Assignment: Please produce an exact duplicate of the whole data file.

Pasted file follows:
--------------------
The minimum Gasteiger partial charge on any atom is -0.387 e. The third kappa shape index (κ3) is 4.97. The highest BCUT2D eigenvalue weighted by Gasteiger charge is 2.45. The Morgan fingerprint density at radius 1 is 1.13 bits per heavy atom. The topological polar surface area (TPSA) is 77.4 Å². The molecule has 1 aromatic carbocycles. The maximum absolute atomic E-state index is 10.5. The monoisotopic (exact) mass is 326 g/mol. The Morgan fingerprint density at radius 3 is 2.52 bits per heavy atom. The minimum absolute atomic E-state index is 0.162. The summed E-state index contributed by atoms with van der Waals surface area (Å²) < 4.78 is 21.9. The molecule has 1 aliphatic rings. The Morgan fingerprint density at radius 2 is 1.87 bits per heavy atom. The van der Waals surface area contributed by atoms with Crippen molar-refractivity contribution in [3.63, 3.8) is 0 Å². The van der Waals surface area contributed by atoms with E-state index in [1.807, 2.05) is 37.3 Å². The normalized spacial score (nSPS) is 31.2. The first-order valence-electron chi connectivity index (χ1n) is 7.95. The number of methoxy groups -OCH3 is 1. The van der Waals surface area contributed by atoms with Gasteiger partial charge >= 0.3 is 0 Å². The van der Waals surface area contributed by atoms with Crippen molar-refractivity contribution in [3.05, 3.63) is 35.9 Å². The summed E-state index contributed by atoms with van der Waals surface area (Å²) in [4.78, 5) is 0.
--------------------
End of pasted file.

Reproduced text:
The minimum Gasteiger partial charge on any atom is -0.387 e. The third kappa shape index (κ3) is 4.97. The highest BCUT2D eigenvalue weighted by Gasteiger charge is 2.45. The Morgan fingerprint density at radius 1 is 1.13 bits per heavy atom. The topological polar surface area (TPSA) is 77.4 Å². The molecule has 1 aromatic carbocycles. The maximum absolute atomic E-state index is 10.5. The monoisotopic (exact) mass is 326 g/mol. The Morgan fingerprint density at radius 3 is 2.52 bits per heavy atom. The minimum absolute atomic E-state index is 0.162. The summed E-state index contributed by atoms with van der Waals surface area (Å²) < 4.78 is 21.9. The molecule has 1 aliphatic rings. The Morgan fingerprint density at radius 2 is 1.87 bits per heavy atom. The van der Waals surface area contributed by atoms with Crippen molar-refractivity contribution in [3.63, 3.8) is 0 Å². The van der Waals surface area contributed by atoms with E-state index in [1.807, 2.05) is 37.3 Å². The normalized spacial score (nSPS) is 31.2. The first-order valence-electron chi connectivity index (χ1n) is 7.95. The number of methoxy groups -OCH3 is 1. The van der Waals surface area contributed by atoms with Gasteiger partial charge >= 0.3 is 0 Å². The van der Waals surface area contributed by atoms with Crippen molar-refractivity contribution in [3.05, 3.63) is 35.9 Å². The summed E-state index contributed by atoms with van der Waals surface area (Å²) in [4.78, 5) is 0.